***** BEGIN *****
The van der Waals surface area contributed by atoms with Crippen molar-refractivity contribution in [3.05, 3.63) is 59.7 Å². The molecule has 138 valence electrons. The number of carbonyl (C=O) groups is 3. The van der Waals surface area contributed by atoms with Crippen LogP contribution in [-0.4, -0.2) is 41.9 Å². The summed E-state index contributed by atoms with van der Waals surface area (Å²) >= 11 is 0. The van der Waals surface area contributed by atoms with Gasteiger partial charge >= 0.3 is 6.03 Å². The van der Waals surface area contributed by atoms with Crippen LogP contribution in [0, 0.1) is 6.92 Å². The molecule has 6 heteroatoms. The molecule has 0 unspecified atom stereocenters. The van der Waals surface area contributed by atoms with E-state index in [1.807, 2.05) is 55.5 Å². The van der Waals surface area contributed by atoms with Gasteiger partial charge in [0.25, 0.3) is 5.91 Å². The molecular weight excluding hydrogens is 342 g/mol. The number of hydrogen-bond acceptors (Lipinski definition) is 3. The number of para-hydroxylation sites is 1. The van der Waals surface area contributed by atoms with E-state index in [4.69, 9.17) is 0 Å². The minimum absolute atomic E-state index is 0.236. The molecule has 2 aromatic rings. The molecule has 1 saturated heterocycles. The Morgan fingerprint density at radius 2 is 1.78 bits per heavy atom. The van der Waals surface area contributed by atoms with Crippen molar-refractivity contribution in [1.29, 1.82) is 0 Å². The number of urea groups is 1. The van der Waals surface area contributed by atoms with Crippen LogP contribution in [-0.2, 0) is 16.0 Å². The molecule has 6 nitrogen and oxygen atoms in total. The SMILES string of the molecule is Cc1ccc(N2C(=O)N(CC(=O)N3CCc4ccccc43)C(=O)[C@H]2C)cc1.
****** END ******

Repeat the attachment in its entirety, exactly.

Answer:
The van der Waals surface area contributed by atoms with Crippen molar-refractivity contribution in [3.05, 3.63) is 59.7 Å². The molecule has 138 valence electrons. The number of carbonyl (C=O) groups is 3. The van der Waals surface area contributed by atoms with Crippen LogP contribution in [-0.4, -0.2) is 41.9 Å². The summed E-state index contributed by atoms with van der Waals surface area (Å²) >= 11 is 0. The van der Waals surface area contributed by atoms with Gasteiger partial charge >= 0.3 is 6.03 Å². The van der Waals surface area contributed by atoms with Crippen LogP contribution in [0, 0.1) is 6.92 Å². The molecule has 6 heteroatoms. The molecule has 0 unspecified atom stereocenters. The van der Waals surface area contributed by atoms with E-state index in [1.807, 2.05) is 55.5 Å². The van der Waals surface area contributed by atoms with Gasteiger partial charge in [0.25, 0.3) is 5.91 Å². The molecular weight excluding hydrogens is 342 g/mol. The number of hydrogen-bond acceptors (Lipinski definition) is 3. The number of para-hydroxylation sites is 1. The van der Waals surface area contributed by atoms with E-state index in [4.69, 9.17) is 0 Å². The minimum absolute atomic E-state index is 0.236. The molecule has 2 aromatic rings. The molecule has 1 saturated heterocycles. The Morgan fingerprint density at radius 2 is 1.78 bits per heavy atom. The van der Waals surface area contributed by atoms with Crippen molar-refractivity contribution in [1.29, 1.82) is 0 Å². The number of urea groups is 1. The van der Waals surface area contributed by atoms with Crippen LogP contribution in [-0.2, 0) is 16.0 Å². The molecule has 6 nitrogen and oxygen atoms in total. The SMILES string of the molecule is Cc1ccc(N2C(=O)N(CC(=O)N3CCc4ccccc43)C(=O)[C@H]2C)cc1.